Whoever Slew Auntie Roo | Opening, a child’s room, sterile white with the dead glare of percaline dolls, some bare in dress, some dressed in rags and others in finery. A resting child in a vailed bassinet is being lulled by a woman in black. A calling on this dark and stormy night from the black-clad woman’s servant Albie that her guest has arrived, Mr Benton, has arrived. She leaves the bassinet to reveal the truth that the child has long since passed, desiccated and withered with an ashen grey appearance the corpse lays no longer vitalized by the mourning mother’s delusion. We cut to the titular Auntie Roo, also known as Mrs Forrest, played by Shelley Winters, greeting the bumbling drunkard readying with Albie to start the séance. Mrs Forrest calls to her lost daughter Katharine who eagerly, and briefly, makes contact leaving the grieved in a state of frantic distress demanding that the spirit not abandon her again. This scene is followed by a Dickensian schoolyard of the local orphanage where we meet the icy glare of the Coombs children a perfect juxtaposition to the soulless stair of the dolls at the opening.
This is the start of the “modern,” Hansel and Gretel tale that factors in throughout the entirety of the film’s run. We get the impression from the headmaster that these two dejected children are outcasts even amongst the others, the boy Christopher being chided as an incessant liar and his sister Katy following in his footsteps though we are not treated to the source of the hostility between the teachers and kids as the Coombs appear to be mute. There is talk of a Christmas party that for the ten most well-behaved of the fosters at the local rich Americans manor. This Chekhov’s gun leads to the predicable. The Coombs are overlooked for being miscreants but stored away to crash the party.
At their emergence they are discovered by the near-psychotic Albie who threatens to cut out their tongues if they do not speak, playing further into the Grimm-esque clichés of malicious strangers willing to harm the downtrodden for their own amusement. He alas does not mutilate but turns them in, the headmistress being infuriated at their presence apologizes to the host, the kind Mrs Foster who happily opens her house to them with the other ten lucky children for her yearly charitable event and this is where we begin to hear the first words of the Coombs, Christopher at first who is showed to be an elegant speaker with the widest shit-eating grin as an affront to the headmistresses’ stringent rules. The movie continues to show some cracks in Mrs Forster, her husband was a magician who vanished into the mirror and her daughter, the corpse, suffered an accident on the bannister goaded on by Mrs. herself, leaving an air of responsibility, regret and the implication that perhaps that was the driving force to her husband’s disappearance.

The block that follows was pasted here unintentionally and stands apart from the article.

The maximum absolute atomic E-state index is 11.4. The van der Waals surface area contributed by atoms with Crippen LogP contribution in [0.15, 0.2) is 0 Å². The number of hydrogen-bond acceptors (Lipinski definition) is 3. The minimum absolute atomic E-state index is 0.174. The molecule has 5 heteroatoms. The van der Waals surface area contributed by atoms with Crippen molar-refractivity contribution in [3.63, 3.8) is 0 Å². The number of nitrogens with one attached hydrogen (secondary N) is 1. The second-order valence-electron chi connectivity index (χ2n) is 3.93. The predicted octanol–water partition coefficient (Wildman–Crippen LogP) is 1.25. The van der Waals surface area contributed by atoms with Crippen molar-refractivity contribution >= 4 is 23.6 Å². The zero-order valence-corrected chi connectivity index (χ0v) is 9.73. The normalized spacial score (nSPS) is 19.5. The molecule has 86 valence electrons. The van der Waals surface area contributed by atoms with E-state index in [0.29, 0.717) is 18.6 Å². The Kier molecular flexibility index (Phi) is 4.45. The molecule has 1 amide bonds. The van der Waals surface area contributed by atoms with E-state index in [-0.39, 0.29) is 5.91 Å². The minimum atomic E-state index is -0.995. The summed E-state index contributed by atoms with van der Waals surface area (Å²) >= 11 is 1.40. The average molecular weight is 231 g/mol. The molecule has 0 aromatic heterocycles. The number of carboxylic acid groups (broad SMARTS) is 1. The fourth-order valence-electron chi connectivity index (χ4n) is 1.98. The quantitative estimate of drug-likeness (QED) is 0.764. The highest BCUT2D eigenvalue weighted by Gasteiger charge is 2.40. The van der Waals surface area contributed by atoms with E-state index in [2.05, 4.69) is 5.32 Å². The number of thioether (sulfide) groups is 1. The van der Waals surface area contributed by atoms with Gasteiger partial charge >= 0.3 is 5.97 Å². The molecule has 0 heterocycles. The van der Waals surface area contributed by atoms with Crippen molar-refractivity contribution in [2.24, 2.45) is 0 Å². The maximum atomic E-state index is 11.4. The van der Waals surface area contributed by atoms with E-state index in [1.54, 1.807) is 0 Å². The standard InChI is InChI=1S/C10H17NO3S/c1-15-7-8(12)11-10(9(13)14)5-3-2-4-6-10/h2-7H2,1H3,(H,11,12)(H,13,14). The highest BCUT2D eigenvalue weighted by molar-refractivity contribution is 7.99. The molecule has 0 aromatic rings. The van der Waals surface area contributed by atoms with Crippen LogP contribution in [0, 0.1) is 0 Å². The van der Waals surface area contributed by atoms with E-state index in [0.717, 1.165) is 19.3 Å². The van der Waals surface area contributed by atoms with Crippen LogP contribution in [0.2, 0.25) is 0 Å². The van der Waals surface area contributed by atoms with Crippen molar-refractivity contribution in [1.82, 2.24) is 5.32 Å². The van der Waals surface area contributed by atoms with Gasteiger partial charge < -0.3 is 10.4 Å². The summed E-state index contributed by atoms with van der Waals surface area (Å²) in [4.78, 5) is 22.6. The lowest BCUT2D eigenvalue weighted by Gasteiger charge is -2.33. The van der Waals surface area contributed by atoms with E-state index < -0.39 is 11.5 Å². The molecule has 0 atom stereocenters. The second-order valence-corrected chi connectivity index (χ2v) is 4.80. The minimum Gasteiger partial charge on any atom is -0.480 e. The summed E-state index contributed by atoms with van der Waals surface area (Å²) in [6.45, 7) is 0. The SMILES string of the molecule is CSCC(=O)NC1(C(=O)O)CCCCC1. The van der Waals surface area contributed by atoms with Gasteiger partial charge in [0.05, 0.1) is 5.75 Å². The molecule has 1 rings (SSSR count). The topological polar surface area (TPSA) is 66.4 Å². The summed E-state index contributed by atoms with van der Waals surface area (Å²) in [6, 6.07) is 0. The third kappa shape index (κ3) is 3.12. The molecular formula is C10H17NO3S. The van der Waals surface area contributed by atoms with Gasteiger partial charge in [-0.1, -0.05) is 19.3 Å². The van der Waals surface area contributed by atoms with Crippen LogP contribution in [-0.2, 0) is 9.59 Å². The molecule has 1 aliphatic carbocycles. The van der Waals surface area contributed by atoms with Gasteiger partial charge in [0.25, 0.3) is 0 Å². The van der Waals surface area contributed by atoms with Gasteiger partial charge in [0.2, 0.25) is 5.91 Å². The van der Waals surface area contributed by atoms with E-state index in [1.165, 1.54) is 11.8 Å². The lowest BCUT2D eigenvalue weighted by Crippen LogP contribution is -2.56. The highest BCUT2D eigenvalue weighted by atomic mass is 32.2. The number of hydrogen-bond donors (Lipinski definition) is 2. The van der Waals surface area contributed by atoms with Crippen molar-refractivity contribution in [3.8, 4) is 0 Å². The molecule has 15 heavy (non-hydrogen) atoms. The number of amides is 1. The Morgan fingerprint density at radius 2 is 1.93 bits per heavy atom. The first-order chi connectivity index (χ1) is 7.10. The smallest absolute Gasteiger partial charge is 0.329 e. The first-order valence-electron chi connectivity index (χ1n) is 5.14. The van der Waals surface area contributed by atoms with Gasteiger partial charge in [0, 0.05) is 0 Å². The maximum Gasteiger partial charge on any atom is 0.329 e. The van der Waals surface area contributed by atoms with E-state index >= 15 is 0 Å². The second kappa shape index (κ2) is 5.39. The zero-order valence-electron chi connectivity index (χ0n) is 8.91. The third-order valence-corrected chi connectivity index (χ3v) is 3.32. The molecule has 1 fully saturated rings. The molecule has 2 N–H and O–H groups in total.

Strange that even with a house full of children, on Christmas no less, the deluded Mrs Foster has another séance this time interrupted by Katy the younger Coombs who looks to be the spinning image of her late daughter. Along with this revelation that implants the idea in the mother’s head to adopt the child we are made privy to the reality of Albie, Benton and another member of the staff have been duping the mad woman for profit. The rest of the movie is a far more grounded telling of the fairytale, instead of a witch its an aged starlet from the vaudeville era in a mansion designed by an illusionist to racked with grief to think clearly, and an unwanted child (Christopher) trying to save his beloved sister from the imprisonment of an unstable pseudo-aristocrat who he deems as the witch culminating in the destruction of the house and woman. A relatively happy ending for the orphans.
Whoever Slew Auntie Roo is a 1972 British mystery thriller somewhat self-aware of the premise by constantly taking time to have our hero reference and retell the tale of Hansel and Gretel. Its strongest attribute is that the characters are believable. Even if you disagree with what they are doing, you fully understand the why and the how. It starts with a mystery and whittles it down to the cold hard fact of broken people resorting to doing awful things. And it holds a tone of whimsy throughout. Never once was I bored, nor was I disappointed. I went into this blind and was happy with what I got. Is it worth a view? I would give an emphatic yes.